On 1 February 2018, the European Court of Justice dismissed the appeals by several freight forwarders for their participation in various infringements in the sector for international air freight forwarding services.

Freight forwarding services involve a number of services relating to international logistics, such as packaging, transportation, warehousing, handling and customs and fiscal formalities. In 2012, the European Commission fined several freight forwarders for collusion relating to four pricing mechanisms. These pricing mechanisms primarily related to various surcharges charged by freight forwarders to their customers (e.g. the 'Peak Season Surcharge'). In 2016, the General Court largely confirmed the Commission's fining decision, although it lowered the fine for one of the companies in the case [see our March 2016 Newsletter].

On appeal before the Court of Justice, the freight forwarders raised several arguments, all of which were rejected. A selection of these arguments are set out below:

  • Schenker Ltd and Deutsche Bahn AG argued that the Commission had exceeded its discretion by holding them liable for the anticompetitive conduct of their subsidiary (Bax Global UK), while the former parent company of Bax Global UK was not held liable. The Court of Justice ruled that 'the Commission has a discretion concerning the choice of legal entities on which it can impose a penalty for an infringement of EU competition law'. The Commission could not be criticised for not fining all former parent companies, as this would have lengthened the proceedings and added considerably to the work involved.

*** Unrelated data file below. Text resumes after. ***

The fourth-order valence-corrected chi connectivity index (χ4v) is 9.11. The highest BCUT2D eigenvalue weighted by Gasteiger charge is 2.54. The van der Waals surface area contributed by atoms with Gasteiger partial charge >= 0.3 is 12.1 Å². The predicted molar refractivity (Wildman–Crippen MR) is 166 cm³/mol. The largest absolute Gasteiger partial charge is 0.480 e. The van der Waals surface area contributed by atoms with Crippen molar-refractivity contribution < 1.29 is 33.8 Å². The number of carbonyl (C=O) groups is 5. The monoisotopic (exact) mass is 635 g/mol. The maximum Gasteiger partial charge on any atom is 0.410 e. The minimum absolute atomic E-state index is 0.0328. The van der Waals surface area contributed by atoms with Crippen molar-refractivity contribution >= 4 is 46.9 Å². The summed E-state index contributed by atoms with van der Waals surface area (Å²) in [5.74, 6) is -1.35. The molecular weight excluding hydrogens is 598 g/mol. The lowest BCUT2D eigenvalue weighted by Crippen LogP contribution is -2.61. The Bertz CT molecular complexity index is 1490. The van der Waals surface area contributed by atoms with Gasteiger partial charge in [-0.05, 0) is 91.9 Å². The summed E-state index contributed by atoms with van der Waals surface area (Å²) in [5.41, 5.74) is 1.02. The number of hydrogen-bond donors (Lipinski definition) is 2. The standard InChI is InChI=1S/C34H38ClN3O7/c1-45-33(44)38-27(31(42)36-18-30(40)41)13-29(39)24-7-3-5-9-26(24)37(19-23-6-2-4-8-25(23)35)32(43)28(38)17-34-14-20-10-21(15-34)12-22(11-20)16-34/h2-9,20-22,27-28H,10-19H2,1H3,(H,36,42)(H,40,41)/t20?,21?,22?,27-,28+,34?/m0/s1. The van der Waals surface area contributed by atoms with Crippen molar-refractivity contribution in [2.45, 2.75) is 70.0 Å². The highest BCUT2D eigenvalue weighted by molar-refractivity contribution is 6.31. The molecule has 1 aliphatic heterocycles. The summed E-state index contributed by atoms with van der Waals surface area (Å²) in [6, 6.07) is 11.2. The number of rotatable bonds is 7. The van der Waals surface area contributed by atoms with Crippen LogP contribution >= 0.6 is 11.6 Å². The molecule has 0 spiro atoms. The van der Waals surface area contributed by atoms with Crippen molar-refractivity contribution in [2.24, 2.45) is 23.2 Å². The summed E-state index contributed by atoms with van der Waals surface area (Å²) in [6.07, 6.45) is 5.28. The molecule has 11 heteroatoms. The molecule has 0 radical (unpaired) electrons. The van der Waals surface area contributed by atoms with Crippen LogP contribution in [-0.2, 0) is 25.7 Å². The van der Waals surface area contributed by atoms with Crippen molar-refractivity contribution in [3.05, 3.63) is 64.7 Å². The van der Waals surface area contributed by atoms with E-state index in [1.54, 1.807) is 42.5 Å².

• Panalpina World Transport (Holding) Ltd argued that the Commission had erred in calculating the fine. According to Panalpina, the Commission should have taken the value of the surcharges (e.g. the 'Peak Season Surcharge') as a basis for calculating the fine and not the value of the sales on the broader market for international air freight forwarding services. The Court of Justice, however, ruled that the Commission's approach was correct, as the collusion relating to the various surcharge mechanisms was designed to 'to fix the final price of the freight forwarding services'.

  • Kühne + Nagel International AG ("K+N") argued that Regulation No 141, which exempted certain activities in the transport sector from the application of the European competition rules, also applied to the freight forwarding sector. The Court of Justice disagreed and ruled that 'the services provided by freight forwarders, whose activity consists in supplying, in one package, a number of services that are distinct from the transport operation in itself, is not excluded […] by Article 1 of Regulation No 141.' Accordingly, the infringements by K+N did not fall under the (now expired) exemption for fixing 'transport rates and conditions' under Regulation No 141.